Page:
“If for this life only we have hoped in Christ, we are the most pitiable people of all.” (1 Corinthians 15:12,16-20)
“Blessed are you who are poor, hungry, weeping, hated, excluded, insulted, and denounced. Rejoice and leap for joy on that day! Behold your reward (is) great in heaven.”(Luke 6:17, 20-26)
Abba Father, if I am ever to know in this life the perfect joy that Your Son and Your Saints promise, give me the wisdom to hear and live Your discipline in all things. Help me be an active contemplative in every relationship – at home, at work, shopping, in worship and service. Thank you for patiently encouraging me every day to live in the Your Kingdom now, reinforcing my certainty of the full and perfect Joy of living with you for eternity when that time comes.
“Cursed is the one who trusts in human beings...” I learned long ago to put my trust in our Loving Father and His Son, Jesus. Nevertheless, that does not stop me from depending on the most untrustworthy human of all – ME! Yes, I turn to God for advice and guidance, but, ultimately, I am the one who saddles up and rides out to put the program into action. I do not always do such a good job of implementing His instructions. I am cursed, too, trusting in my human “wisdom.” How can I trust and follow HIM more?
I am my own worst enemy, constantly analyzing and trying to develop schemes to control my life – even when the “control” is meant to eradicate my sins and improve my relationship with Him. Admittedly, my sin eradication has been marginally successful, but how do I IMPROVE my relationship with God when I am not sure I know what the perfect relationship with God is?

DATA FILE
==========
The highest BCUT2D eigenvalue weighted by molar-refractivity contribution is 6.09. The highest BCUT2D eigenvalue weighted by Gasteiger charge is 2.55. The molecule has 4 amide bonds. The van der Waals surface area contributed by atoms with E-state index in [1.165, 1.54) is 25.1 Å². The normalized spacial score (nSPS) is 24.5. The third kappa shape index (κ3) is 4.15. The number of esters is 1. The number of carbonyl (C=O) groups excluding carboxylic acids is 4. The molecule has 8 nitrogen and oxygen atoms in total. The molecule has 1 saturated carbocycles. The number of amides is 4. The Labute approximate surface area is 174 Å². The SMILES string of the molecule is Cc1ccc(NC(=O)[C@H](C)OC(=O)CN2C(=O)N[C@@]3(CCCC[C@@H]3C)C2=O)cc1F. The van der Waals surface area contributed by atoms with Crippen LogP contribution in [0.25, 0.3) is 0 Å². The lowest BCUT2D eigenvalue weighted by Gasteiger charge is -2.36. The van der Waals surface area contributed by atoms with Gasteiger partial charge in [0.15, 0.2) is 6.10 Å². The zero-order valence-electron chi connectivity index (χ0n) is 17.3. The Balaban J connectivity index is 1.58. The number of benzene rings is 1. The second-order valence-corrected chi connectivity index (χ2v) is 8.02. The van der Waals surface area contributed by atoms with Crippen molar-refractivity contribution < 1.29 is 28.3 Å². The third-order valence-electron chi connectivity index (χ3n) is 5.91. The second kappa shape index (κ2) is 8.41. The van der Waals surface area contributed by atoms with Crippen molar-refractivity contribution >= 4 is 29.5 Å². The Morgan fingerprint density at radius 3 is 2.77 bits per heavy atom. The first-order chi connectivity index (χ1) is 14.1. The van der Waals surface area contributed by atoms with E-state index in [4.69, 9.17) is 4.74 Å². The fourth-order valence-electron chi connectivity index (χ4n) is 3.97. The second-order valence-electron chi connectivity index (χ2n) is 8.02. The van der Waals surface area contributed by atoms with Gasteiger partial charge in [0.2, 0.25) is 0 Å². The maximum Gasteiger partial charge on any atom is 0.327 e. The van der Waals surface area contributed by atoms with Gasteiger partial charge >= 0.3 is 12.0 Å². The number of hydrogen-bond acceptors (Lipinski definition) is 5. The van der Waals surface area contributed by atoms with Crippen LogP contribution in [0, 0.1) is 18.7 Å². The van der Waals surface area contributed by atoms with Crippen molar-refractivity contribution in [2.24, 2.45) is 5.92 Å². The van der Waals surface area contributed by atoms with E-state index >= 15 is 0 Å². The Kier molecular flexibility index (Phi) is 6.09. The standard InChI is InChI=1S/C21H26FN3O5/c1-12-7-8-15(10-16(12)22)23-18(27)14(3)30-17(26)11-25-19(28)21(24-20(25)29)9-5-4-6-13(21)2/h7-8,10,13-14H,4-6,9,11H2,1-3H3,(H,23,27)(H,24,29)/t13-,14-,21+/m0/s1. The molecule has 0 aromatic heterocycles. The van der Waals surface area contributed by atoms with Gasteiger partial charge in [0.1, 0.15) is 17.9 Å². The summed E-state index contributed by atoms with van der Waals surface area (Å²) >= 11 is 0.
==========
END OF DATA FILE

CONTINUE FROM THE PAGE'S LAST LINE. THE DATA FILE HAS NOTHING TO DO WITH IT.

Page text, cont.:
St. Paul’s exhortation to the Corinthians was very necessary for those folks who did not believe in an after-life. However, I have no problem believing in the resurrection. However, I am also a firm believer in Jesus’ statement that the Kingdom of God is here and now, and I want to experience that JOY also, not just a lifetime enduring the pain and hunger on the promise of a resurrected next life.
St Francis expressed Perfect Joy as the ability to see and experience everything with the heart of Jesus, without malice or retaliation. Jesus knew exhilaration, grief, and pain and accepted all those imposters in a singular joy-filled relationship with His Father. What an awesome way that would be to live this life.
Should I strive to learn HOW TO DO? On the other hand, HOW TO BE? Maybe, just for today (this evening? this minute?), I should silence my busy, buzzing brain and listen.
As I bring this scribble to a close, the flowers and candy and red shiny balloons of St. Valentine’s Day surround me and remind me how important it is always to let the people in your life know how precious and special they are – exactly as they are – not how well they are conforming to my expectations of them.
I am learning that is what relationship with God is all about. I want to be His voice, touch, and heart to express His Love to my brothers and sisters.
Also, – by the way – I need to look in the mirror and remind myself of His Complete Love and Acceptance for ME.